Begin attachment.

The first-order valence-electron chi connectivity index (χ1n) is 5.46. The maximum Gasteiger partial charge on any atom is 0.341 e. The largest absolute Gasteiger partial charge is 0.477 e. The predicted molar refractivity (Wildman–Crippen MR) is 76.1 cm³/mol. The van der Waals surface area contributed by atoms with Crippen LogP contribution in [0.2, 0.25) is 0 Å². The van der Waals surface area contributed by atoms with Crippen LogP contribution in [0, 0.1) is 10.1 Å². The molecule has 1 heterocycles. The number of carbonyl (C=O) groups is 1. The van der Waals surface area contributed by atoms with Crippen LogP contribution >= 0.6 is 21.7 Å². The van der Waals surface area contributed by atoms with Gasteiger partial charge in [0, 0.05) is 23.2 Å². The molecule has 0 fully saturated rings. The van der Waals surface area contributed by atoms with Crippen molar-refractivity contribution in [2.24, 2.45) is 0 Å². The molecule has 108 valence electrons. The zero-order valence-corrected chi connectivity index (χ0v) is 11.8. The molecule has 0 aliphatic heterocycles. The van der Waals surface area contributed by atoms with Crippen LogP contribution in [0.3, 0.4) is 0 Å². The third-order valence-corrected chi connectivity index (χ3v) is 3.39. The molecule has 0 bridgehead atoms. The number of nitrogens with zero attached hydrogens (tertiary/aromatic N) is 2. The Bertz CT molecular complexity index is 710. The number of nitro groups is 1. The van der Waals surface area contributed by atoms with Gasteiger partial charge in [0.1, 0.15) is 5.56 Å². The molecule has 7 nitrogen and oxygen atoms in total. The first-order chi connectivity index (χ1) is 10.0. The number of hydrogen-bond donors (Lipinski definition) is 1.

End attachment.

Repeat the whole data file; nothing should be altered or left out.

The first-order valence-electron chi connectivity index (χ1n) is 5.46. The maximum Gasteiger partial charge on any atom is 0.341 e. The largest absolute Gasteiger partial charge is 0.477 e. The predicted molar refractivity (Wildman–Crippen MR) is 76.1 cm³/mol. The van der Waals surface area contributed by atoms with Crippen LogP contribution in [0.2, 0.25) is 0 Å². The van der Waals surface area contributed by atoms with Crippen LogP contribution in [0, 0.1) is 10.1 Å². The molecule has 1 heterocycles. The number of carbonyl (C=O) groups is 1. The van der Waals surface area contributed by atoms with Crippen LogP contribution >= 0.6 is 21.7 Å². The van der Waals surface area contributed by atoms with Gasteiger partial charge in [0, 0.05) is 23.2 Å². The molecule has 0 fully saturated rings. The van der Waals surface area contributed by atoms with Crippen molar-refractivity contribution in [2.24, 2.45) is 0 Å². The molecule has 108 valence electrons. The zero-order valence-corrected chi connectivity index (χ0v) is 11.8. The molecule has 0 aliphatic heterocycles. The van der Waals surface area contributed by atoms with Crippen LogP contribution in [0.3, 0.4) is 0 Å². The third-order valence-corrected chi connectivity index (χ3v) is 3.39. The molecule has 0 bridgehead atoms. The number of nitrogens with zero attached hydrogens (tertiary/aromatic N) is 2. The Bertz CT molecular complexity index is 710. The number of nitro groups is 1. The van der Waals surface area contributed by atoms with Gasteiger partial charge in [0.1, 0.15) is 5.56 Å². The molecule has 7 nitrogen and oxygen atoms in total. The first-order chi connectivity index (χ1) is 10.0. The number of hydrogen-bond donors (Lipinski definition) is 1.